The Reign will be the betting favorite to win it all as the season opens. It’s not hard to see why. Seattle returns the world’s best goalkeeper, a backline that dominated opponents for most of last season, and a midfield that includes the reigning MVP, Kim Little. There are definitely questions on the frontline after the trade of Leroux, but even those might not matter much if the other three lines on the pitch fulfill their potential. Additionally, Seattle isn’t hit as hard as some of their rivals by the WWC, meaning the club shouldn’t suffer any midseason blips in form.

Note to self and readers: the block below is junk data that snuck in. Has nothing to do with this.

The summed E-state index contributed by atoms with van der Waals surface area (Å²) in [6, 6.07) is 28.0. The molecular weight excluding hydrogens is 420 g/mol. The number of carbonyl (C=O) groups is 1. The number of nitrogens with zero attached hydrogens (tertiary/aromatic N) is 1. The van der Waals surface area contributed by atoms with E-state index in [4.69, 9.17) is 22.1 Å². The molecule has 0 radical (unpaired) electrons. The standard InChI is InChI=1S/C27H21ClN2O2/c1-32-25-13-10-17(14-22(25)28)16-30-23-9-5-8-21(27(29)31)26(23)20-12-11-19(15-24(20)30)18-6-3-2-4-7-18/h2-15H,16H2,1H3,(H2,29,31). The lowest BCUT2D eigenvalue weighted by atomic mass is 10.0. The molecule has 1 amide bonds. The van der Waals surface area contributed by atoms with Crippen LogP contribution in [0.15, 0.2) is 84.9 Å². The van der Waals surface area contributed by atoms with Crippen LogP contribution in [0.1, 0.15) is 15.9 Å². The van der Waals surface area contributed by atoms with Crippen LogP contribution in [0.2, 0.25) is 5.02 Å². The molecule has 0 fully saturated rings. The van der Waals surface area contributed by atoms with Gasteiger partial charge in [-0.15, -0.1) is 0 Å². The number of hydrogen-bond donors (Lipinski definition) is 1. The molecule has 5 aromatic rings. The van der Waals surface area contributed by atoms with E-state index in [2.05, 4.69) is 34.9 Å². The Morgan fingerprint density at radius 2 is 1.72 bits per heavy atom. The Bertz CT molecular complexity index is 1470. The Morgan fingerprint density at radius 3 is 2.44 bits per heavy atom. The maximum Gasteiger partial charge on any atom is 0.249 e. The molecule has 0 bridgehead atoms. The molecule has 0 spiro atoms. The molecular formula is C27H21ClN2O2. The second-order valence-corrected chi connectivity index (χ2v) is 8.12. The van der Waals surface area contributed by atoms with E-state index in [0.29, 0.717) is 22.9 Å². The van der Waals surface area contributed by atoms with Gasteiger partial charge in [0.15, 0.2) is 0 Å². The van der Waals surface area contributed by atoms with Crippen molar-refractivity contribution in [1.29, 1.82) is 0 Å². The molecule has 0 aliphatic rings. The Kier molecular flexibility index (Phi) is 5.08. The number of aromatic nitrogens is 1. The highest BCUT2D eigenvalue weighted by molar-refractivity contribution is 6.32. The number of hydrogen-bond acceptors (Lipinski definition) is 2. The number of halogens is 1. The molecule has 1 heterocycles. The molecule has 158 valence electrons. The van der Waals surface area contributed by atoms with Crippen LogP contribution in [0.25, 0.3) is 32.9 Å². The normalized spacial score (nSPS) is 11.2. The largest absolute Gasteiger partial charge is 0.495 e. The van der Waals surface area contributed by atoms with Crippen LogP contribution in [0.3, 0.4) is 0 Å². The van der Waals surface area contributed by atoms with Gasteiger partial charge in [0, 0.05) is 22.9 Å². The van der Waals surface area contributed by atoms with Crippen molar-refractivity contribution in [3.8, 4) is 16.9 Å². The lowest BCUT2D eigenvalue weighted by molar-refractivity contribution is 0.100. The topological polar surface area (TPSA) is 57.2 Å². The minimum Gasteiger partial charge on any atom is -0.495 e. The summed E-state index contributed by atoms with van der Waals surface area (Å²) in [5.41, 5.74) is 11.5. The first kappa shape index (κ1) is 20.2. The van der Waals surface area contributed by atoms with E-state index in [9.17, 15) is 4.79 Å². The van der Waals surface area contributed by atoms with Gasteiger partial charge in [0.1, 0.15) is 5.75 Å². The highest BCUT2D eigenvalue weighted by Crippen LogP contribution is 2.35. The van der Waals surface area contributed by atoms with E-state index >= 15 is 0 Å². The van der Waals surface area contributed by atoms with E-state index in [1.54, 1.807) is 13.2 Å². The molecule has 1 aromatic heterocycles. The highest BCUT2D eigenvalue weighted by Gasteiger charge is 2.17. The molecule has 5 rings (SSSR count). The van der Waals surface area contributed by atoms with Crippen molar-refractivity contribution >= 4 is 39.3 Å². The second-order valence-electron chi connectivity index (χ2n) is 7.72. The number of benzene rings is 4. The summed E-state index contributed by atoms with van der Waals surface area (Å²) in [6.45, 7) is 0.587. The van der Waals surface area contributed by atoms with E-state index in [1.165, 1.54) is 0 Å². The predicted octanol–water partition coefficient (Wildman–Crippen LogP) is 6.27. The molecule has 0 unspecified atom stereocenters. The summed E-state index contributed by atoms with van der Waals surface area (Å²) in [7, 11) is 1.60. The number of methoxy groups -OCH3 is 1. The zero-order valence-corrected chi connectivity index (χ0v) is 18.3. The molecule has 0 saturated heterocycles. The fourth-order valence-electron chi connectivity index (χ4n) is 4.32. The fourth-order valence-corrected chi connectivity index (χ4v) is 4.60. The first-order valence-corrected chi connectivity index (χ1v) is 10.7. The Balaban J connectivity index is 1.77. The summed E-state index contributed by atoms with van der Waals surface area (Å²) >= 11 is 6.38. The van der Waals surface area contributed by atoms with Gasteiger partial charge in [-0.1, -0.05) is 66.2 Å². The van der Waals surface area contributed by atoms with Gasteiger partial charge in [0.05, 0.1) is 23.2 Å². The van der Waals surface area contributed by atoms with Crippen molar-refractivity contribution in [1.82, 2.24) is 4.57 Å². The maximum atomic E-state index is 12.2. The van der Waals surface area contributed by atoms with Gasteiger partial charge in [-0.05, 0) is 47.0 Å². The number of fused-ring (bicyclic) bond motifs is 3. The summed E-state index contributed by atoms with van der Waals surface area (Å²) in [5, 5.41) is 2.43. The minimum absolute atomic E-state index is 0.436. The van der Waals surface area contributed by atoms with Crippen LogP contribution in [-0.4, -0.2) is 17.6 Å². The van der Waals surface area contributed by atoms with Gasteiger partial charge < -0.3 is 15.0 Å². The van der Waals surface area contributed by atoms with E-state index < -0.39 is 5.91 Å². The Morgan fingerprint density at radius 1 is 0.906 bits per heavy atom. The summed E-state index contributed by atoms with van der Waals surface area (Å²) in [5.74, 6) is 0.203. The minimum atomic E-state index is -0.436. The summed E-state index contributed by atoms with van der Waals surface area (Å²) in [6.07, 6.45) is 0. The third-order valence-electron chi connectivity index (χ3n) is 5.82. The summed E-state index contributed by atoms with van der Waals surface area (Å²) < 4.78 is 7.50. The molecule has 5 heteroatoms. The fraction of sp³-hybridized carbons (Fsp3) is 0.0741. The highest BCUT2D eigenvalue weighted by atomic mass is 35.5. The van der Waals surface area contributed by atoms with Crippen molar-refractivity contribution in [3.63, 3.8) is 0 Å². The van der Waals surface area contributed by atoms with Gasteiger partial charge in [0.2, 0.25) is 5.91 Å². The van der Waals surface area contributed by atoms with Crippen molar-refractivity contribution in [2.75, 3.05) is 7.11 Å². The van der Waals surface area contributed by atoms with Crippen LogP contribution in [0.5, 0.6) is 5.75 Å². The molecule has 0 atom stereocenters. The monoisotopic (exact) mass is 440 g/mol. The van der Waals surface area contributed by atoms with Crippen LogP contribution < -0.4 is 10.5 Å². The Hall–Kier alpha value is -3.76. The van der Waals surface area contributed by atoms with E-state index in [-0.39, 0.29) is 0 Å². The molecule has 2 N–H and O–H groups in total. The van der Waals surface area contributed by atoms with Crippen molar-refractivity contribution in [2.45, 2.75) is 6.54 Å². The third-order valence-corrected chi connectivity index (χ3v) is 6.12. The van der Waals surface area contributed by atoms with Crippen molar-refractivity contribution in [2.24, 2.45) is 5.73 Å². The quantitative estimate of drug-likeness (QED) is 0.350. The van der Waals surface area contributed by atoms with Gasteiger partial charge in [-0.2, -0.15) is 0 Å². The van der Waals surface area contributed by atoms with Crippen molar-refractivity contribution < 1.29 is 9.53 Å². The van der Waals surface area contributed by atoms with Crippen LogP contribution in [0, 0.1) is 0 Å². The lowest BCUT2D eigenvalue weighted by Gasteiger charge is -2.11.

But the pressure of expectation will be heavy on Harvey and the Reign in 2015. There simply aren’t any excuses for anything but a title after coming so close last season. They will be wary of the example set by the WNY Flash, who also won the regular season title and fell short in the final in 2013, only to fall from grace as their talented core withered in front of their very eyes. Never say never, but Seattle looks capable of avoiding that fate and delivering a title to the fans who were left shocked by their final defeat just a season ago.